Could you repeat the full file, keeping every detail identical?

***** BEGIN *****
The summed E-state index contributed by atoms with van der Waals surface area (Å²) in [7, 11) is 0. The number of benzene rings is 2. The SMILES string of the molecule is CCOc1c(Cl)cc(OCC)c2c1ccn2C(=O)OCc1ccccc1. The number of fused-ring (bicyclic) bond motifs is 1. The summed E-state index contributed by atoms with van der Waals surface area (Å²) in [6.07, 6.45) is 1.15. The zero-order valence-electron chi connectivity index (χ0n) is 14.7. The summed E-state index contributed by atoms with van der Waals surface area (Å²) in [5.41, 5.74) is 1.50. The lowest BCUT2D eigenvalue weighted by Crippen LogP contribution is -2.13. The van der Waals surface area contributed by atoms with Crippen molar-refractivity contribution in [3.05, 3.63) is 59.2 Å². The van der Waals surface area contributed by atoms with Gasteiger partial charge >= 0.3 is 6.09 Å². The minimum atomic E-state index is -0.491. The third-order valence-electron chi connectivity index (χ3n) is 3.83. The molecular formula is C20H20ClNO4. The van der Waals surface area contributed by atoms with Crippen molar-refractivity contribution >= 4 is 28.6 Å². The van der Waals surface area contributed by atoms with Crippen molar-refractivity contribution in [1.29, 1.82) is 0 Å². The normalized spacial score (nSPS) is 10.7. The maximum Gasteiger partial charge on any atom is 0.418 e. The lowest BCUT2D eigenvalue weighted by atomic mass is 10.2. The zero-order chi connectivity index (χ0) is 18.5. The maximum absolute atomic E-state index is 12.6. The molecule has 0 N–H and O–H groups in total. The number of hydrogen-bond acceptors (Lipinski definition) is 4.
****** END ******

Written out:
The summed E-state index contributed by atoms with van der Waals surface area (Å²) in [7, 11) is 0. The number of benzene rings is 2. The SMILES string of the molecule is CCOc1c(Cl)cc(OCC)c2c1ccn2C(=O)OCc1ccccc1. The number of fused-ring (bicyclic) bond motifs is 1. The summed E-state index contributed by atoms with van der Waals surface area (Å²) in [6.07, 6.45) is 1.15. The zero-order valence-electron chi connectivity index (χ0n) is 14.7. The summed E-state index contributed by atoms with van der Waals surface area (Å²) in [5.41, 5.74) is 1.50. The lowest BCUT2D eigenvalue weighted by Crippen LogP contribution is -2.13. The van der Waals surface area contributed by atoms with Crippen molar-refractivity contribution in [3.05, 3.63) is 59.2 Å². The van der Waals surface area contributed by atoms with Gasteiger partial charge >= 0.3 is 6.09 Å². The minimum atomic E-state index is -0.491. The third-order valence-electron chi connectivity index (χ3n) is 3.83. The molecular formula is C20H20ClNO4. The van der Waals surface area contributed by atoms with Crippen molar-refractivity contribution >= 4 is 28.6 Å². The van der Waals surface area contributed by atoms with Crippen molar-refractivity contribution in [1.29, 1.82) is 0 Å². The normalized spacial score (nSPS) is 10.7. The maximum Gasteiger partial charge on any atom is 0.418 e. The lowest BCUT2D eigenvalue weighted by atomic mass is 10.2. The zero-order chi connectivity index (χ0) is 18.5. The maximum absolute atomic E-state index is 12.6. The molecule has 0 N–H and O–H groups in total. The number of hydrogen-bond acceptors (Lipinski definition) is 4.